Mohit Anand is a professor of international business and strategy at the EMLYON Business School in France.
The G20 summit that concluded in Bali last month provided the world’s leading economies with a platform to hear and be heard on global issues.
The core purpose of the G20 has always been to recognize the importance of collective action and inclusive collaboration among major developed countries and emerging economies around the world. And as a leading multilateral platform, it holds a strategic role in securing future global economic growth and prosperity, as its members represent over 85 percent of global GDP, 75 percent of global trade and two-thirds of the world’s population.
India assumed the G20 presidency in December and, not surprisingly, the ongoing Ukraine conflict, the COVID-19 recovery and global economic stability will all continue to be part of the major discourse for 2023. While at the helm of framing the platform’s priorities, however, New Delhi now has the chance to play an important role in shaping and strengthening global architecture and governance on all major international economic issues.
The war in Ukraine and its implications — including food and energy security — figured particularly highly in the talks in Bali. However, as expected, no diplomatic headway was made to arrive at a substantive breakthrough, despite the fact that most countries deplore Russia’s aggression, which is causing immense human suffering and exasperating existing fragilities in the global economy — constraining growth, increasing inflation, disrupting supply chains, heightening food and energy insecurity and elevating financial stability risks.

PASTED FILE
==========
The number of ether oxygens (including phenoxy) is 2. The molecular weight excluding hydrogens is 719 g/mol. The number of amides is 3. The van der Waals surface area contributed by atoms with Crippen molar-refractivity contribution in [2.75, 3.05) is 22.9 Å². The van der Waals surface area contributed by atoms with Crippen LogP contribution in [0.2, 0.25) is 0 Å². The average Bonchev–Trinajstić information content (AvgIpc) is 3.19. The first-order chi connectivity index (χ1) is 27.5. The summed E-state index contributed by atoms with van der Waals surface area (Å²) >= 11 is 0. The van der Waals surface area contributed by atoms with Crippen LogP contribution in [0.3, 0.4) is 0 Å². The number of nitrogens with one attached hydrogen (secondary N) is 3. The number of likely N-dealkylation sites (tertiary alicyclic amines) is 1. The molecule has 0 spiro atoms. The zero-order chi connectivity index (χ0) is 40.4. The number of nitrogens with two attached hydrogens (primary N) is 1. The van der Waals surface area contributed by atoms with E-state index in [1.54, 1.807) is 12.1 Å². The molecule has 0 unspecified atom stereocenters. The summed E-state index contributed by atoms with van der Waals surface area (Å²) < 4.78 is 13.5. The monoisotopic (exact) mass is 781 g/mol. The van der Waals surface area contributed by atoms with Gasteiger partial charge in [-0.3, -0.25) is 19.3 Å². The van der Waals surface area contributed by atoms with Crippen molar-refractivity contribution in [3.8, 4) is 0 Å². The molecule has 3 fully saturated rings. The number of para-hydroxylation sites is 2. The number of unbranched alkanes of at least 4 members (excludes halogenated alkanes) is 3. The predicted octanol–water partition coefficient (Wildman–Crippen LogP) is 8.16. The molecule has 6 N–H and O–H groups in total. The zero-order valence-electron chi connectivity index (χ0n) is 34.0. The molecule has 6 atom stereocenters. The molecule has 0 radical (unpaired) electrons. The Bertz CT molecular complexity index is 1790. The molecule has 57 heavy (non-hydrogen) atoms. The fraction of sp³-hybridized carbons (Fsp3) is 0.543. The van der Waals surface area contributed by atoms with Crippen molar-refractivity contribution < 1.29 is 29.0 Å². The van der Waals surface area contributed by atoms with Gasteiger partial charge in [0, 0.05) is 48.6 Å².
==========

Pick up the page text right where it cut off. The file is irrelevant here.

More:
From a geopolitical perspective, this means India could take the opportunity to leverage its historical and amenable ties with Russia, and bring a more isolated Moscow to the discussion and diplomacy roundtable of over 200 G20 meetings to follow. It could use its platform to address the Ukraine conflict, strategizing for peace and a path toward reconciliation as much as possible. After all, the G20 communique that “today’s era must not be of war” echoes Prime Minister Narendra Modi’s message to Russian President Vladimir Putin from just a few months ago.
And while it’s recognized that the G20 isn’t necessarily the forum to resolve security issues, it’s evolved into a leading platform for economic cooperation. Such matters still have significant consequences for the global economy. Hence, it’s incumbent upon the G20 to address these issues as much as possible, particularly when the U.N. and other bilateral interventions have failed to diffuse the conflict.
This is another way in which India’s role can be critical, as it can reflect upon the hits and misses of the Bali summit and learn how to make this multilateral forum more relevant. And even though the Ukraine conflict, coupled with heightening geopolitical tensions due to the rise of an assertive China, will test India’s leadership and its ability to revive the G20’s credibility in an otherwise declining era of multilateralism, New Delhi aspires to a presidency that will be “inclusive, ambitious, decisive and action-oriented.”